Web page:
Idaho DUI: Refusal to Take a Blood, Breath or Urine Test

In Idaho, if you get pulled over for a DUI and the officer asks you to take a blood, breath, or urine test, do you have to take one? What happens if you refuse?

Implied Consent

Idaho law requires you to take a breath, blood, or urine test if you are arrested for a DUI. Idaho’s “implied consent” law says that if you are lawfully arrested by an officer who has probable cause to believe that you have been driving under the influence, then you consent to taking a chemical test of your blood, breath, or urine for the purpose of determining your blood alcohol content (BAC).  You don’t have the right to speak to an attorney before deciding to be tested, and the test must be taken as soon as possible from the time when you were last driving.

You could be arrested for a DUI even if you were not driving. If you have actual, physical control of the vehicle while under the influence, then that can be enough for an officer to arrest you. To be in actual, physical control of a vehicle means that you are in the driver's seat with the motor running or while the car is moving.

Once you are arrested, the officer should tell you that you will be fined $250 and your license will be suspended for at least a year if you refuse to take a test. If you enroll in a drug-court program, however, then you could get a restricted license to drive to work, school, or an alcohol treatment program once you have completed 45 days of your suspension and have installed an ignition interlock device on your car.  The officer must also explain that you could ask for a hearing within seven days to explain why you refused, and that you can have additional tests taken at your expense.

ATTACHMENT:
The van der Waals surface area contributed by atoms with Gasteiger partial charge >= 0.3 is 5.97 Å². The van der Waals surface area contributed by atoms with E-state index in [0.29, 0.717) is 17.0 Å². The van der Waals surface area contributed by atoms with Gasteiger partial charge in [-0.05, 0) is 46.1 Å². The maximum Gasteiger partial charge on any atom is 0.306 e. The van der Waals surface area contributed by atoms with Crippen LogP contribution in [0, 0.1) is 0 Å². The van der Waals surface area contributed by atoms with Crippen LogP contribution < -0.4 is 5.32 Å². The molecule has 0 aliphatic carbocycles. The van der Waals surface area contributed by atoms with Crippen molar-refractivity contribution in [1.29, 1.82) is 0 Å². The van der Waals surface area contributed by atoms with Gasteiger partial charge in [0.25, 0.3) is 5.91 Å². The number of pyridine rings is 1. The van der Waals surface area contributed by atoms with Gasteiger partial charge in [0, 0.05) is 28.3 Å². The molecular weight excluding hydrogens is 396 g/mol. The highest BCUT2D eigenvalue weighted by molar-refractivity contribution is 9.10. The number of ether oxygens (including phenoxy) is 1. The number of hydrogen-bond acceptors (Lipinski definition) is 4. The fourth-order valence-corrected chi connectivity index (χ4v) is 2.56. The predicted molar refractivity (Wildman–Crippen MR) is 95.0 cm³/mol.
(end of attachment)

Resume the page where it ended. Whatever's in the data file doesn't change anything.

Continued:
You can read Idaho’s implied consent law in Idaho Code Section 18-8002.

Refusing to Take the Test

 

1st Offense

2nd Offense

3rd Offense

Refusal to take test

1 year license suspension; $250 fine (however, defendants who install an ignition interlock device on their vehicle may be eligible for a restricted license that allows for driving to/from work/school)

2 years license suspension; $250 fine (however, defendants who install an ignition interlock device on their vehicle may be eligible for a restricted license that allows for driving to/from work/school)

2 years license suspension; $250 fine (however, defendants who install an ignition interlock device on their vehicle may be eligible for a restricted license that allows for driving to/from work/school)

Once you refuse to take a test, you face the penalties explained in the paragraph above. If it is your first refusal, your license will be suspended for one year. If it is your second refusal within ten years, then your license will be suspended for two years.  

If you decide to request a hearing then it is up to you – or your lawyer if you have a lawyer represent you – to explain to the court why you refused the test. Unless you can prove either that the officer did not have probable cause to stop you and ask you to take a chemical test in the first place or that the officer violated your civil rights, the court will suspend your license right then and fine you.    

The penalties for refusing to submit to a chemical test are found in Idaho Code 18-8002.

Should You Refuse to Take a Mandatory DUI Test in Idaho?

It usually does not help you to refuse to take a blood, breath, or urine test when you are arrested for a DUI. In Idaho, the consequences for refusal are milder than those for a DUI, which include jail time and fines up to $1,000. Refusing the test does not guarantee that you won’t be convicted – you can still be found guilty of a DUI even if your refusal means that the state does not have proof that your BAC was over.08%, the legal limit for those over 21. In fact, the prosecution can use your refusal against you by arguing that you refused the test because you knew that you were intoxicated and guilty of DUI.

(Check out our blood alcohol content chart for an estimate of how many drinks it takes to get to the legal limit.)

Get Help With Your DUI

If you have been arrested on a DUI charge in Idaho or any other state, get help from an experienced DUI attorney. Unlike other traffic related charges, which might be worth fighting without a lawyer, conviction for a DUI has serious consequences – especially if the incident involved injury to people or property, or if it’s your second or subsequent DUI. To avoid or reduce the consequences, your best bet is to find an attorney who is knowledgeable about your state’s laws and about how the system works in your county’s court.

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